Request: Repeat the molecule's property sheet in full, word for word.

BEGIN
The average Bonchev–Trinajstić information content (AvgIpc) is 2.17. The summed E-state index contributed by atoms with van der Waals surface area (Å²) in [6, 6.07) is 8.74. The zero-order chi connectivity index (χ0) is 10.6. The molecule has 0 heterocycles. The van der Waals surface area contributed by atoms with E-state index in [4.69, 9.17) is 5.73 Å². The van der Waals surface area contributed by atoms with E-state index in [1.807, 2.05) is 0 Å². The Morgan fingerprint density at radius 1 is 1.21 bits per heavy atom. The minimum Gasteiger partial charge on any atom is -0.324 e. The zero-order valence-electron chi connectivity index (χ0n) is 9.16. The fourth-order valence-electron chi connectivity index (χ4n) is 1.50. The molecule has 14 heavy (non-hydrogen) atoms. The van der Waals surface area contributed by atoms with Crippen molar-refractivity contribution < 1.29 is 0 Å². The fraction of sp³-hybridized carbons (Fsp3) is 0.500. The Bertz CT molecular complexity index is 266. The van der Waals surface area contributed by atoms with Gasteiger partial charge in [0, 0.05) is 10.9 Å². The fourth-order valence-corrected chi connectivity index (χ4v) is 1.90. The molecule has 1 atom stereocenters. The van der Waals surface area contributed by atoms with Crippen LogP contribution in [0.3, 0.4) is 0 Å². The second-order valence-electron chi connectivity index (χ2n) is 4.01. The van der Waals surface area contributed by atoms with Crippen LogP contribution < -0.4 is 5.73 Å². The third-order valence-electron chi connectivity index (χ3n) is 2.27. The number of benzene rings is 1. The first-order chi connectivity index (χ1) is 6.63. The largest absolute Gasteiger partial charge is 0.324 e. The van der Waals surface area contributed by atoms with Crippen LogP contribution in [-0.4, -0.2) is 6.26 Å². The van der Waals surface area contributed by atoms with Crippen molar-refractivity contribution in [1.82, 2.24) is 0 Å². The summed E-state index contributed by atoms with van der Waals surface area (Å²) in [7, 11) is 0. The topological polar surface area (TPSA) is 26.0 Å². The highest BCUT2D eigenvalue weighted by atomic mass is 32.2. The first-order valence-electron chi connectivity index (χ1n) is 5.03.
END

The average Bonchev–Trinajstić information content (AvgIpc) is 2.17. The summed E-state index contributed by atoms with van der Waals surface area (Å²) in [6, 6.07) is 8.74. The zero-order chi connectivity index (χ0) is 10.6. The molecule has 0 heterocycles. The van der Waals surface area contributed by atoms with E-state index in [4.69, 9.17) is 5.73 Å². The van der Waals surface area contributed by atoms with E-state index in [1.807, 2.05) is 0 Å². The Morgan fingerprint density at radius 1 is 1.21 bits per heavy atom. The minimum Gasteiger partial charge on any atom is -0.324 e. The zero-order valence-electron chi connectivity index (χ0n) is 9.16. The fourth-order valence-electron chi connectivity index (χ4n) is 1.50. The molecule has 14 heavy (non-hydrogen) atoms. The van der Waals surface area contributed by atoms with Crippen molar-refractivity contribution < 1.29 is 0 Å². The fraction of sp³-hybridized carbons (Fsp3) is 0.500. The Bertz CT molecular complexity index is 266. The van der Waals surface area contributed by atoms with Gasteiger partial charge in [0, 0.05) is 10.9 Å². The fourth-order valence-corrected chi connectivity index (χ4v) is 1.90. The molecule has 1 atom stereocenters. The van der Waals surface area contributed by atoms with Crippen LogP contribution in [0.3, 0.4) is 0 Å². The second-order valence-electron chi connectivity index (χ2n) is 4.01. The van der Waals surface area contributed by atoms with Crippen LogP contribution < -0.4 is 5.73 Å². The third-order valence-electron chi connectivity index (χ3n) is 2.27. The number of benzene rings is 1. The first-order chi connectivity index (χ1) is 6.63. The largest absolute Gasteiger partial charge is 0.324 e. The van der Waals surface area contributed by atoms with Crippen LogP contribution in [-0.4, -0.2) is 6.26 Å². The van der Waals surface area contributed by atoms with Crippen molar-refractivity contribution in [1.82, 2.24) is 0 Å². The summed E-state index contributed by atoms with van der Waals surface area (Å²) in [7, 11) is 0. The topological polar surface area (TPSA) is 26.0 Å². The highest BCUT2D eigenvalue weighted by atomic mass is 32.2. The first-order valence-electron chi connectivity index (χ1n) is 5.03.